People in the process of ending their marriage often disagree over critical issues, such as how their property should be divided. As such, they will typically ask the courts to divide any community assets. While the Texas courts generally aim to divide property fairly in divorce matters, they do not always rule in accordance with the facts or the law. While parties cannot seek to overturn a court’s ruling simply because they disagree with it, they may be able to pursue an appeal in cases in which it is clear that the court made a mistake. If you would like to discuss your rights with regard to property-division appeals, you should contact a lawyer promptly. The knowledgeable Dallas appellate lawyers of McClure Law Group are proficient at navigating the complexities of family-law appeals, and, if we represent you, we will fight to help you protect your interests.Property-Division Appeals Under Texas Law
Pursuant to the Texas Family Code (the “Code”), a court issuing a divorce decree must order a division of the parties’ estate in a manner it deems just and right. In doing so, the court has to consider the rights of both parties and any children born during the marriage. Not all property is divisible in divorce actions in Texas. Instead, the Code dictates that only community property is subject to division, and any separate property remains the sole property of the spouse that owns it. While most assets acquired during the marriage are deemed community property, property owned by one spouse prior to the marriage, damages awarded for personal injuries sustained during the marriage, and assets gained through devise, descent, or gift during the marriage are considered separate. Additionally, parties can deem property separate via a pre-marital or post-nuptial agreement.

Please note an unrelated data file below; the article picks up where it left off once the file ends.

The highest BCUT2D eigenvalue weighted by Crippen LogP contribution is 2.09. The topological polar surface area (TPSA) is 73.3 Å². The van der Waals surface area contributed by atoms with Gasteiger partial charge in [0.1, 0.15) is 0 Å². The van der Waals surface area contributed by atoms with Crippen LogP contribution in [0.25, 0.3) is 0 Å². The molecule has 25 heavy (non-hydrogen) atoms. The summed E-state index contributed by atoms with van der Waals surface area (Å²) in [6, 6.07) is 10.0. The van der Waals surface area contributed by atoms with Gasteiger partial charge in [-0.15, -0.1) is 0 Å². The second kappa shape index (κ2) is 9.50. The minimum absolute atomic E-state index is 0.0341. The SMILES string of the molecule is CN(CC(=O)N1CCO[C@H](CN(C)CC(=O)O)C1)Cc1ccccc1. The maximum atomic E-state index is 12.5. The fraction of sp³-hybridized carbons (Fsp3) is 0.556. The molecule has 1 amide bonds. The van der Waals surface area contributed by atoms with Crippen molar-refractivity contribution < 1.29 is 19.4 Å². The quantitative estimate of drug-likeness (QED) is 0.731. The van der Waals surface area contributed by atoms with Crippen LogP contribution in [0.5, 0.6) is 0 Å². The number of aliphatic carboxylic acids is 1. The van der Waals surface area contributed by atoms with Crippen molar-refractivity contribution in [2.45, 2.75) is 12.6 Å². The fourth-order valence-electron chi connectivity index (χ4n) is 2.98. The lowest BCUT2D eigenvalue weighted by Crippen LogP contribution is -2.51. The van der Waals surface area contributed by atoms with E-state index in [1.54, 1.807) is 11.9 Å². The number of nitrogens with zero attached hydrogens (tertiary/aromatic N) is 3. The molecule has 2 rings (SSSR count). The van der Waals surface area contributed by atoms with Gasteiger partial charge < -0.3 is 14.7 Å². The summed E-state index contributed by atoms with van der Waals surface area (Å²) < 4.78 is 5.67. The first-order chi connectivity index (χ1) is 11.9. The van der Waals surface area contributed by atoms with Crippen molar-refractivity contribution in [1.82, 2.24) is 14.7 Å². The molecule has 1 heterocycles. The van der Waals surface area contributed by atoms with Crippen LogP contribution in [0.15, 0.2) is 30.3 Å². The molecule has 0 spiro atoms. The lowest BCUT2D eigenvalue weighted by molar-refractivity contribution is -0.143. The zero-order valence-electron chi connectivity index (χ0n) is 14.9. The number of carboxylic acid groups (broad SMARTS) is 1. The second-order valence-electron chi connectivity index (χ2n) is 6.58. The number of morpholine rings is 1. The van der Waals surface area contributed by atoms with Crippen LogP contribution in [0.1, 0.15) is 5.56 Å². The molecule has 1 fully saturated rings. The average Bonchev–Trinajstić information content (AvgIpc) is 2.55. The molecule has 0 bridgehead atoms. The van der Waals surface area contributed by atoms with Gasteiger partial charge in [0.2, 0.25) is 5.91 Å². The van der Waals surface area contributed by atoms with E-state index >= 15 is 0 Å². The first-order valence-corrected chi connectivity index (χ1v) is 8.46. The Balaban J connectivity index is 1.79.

Although the Code sets forth parameters regarding how community property should be divided in divorce actions, it affords judges some degree of discretion as to how they ultimately divide community assets. If a party feels that a judge ruled improvidently, though, they can file an appeal. Generally, a party appealing a judge’s division of community property must show that the judge abused their discretion. This means that the appealing party needs to show that the ruling in question was unreasonable or arbitrary or that the judge neglected to refer to the appropriate principles or rules.
In some instances, a judge’s failure to weigh pertinent facts or misapplication of the law might also constitute an abuse of discretion. It is important to note, however, that appellate courts will not find an abuse of discretion simply because the appellate court would have issued a different ruling, as appellate courts will affirm any ruling supported by evidence that is material and significant.
Further, appellate courts will not overturn a trial court ruling if the only argument asserted on appeal is that the evidence the trial court relied on was legally or factually insufficient. Appellate courts may consider the sufficiency of the evidence presented in their overall assessment of whether the trial court abused its discretion, however. When weighing whether the evidence offered at trial was adequate to support the court’s ruling, the appellate court will view it in a light that is most beneficial to the party that did not file the appeal. In doing so, if it finds that a rational person could come to the same conclusion as the trial court based on the evidence offered, it will consider the evidence to be sufficient. If the appellate court finds that the trial court’s ruling is against the weight of the evidence, it may be overturned.Contact a Skilled Dallas Lawyer to Discuss Your Case
While judges in divorce actions typically take great care to rule in accordance with the law, they are not immune to mistakes, and, in some cases, there are grounds for an aggrieved party to file an appeal. If you are considering appealing a property division ruling in your divorce case, you should contact an attorney as soon as possible. The skilled Dallas lawyers of McClure Law Group are well-versed in what it takes to win property division appeals, and we can advise you of your options for seeking justice. We frequently represent people in divorce actions in Dallas, Rockwall, Fort Worth, Frisco, Irving, McKinney, Richardson, and Garland. We also represent people in family-law appeals in cities in Dallas, Rockwall, Collin, Denton, Tarrant, and Grayson Counties. You can reach us through our online form or by calling 214.692.8200 to set up a confidential consultation.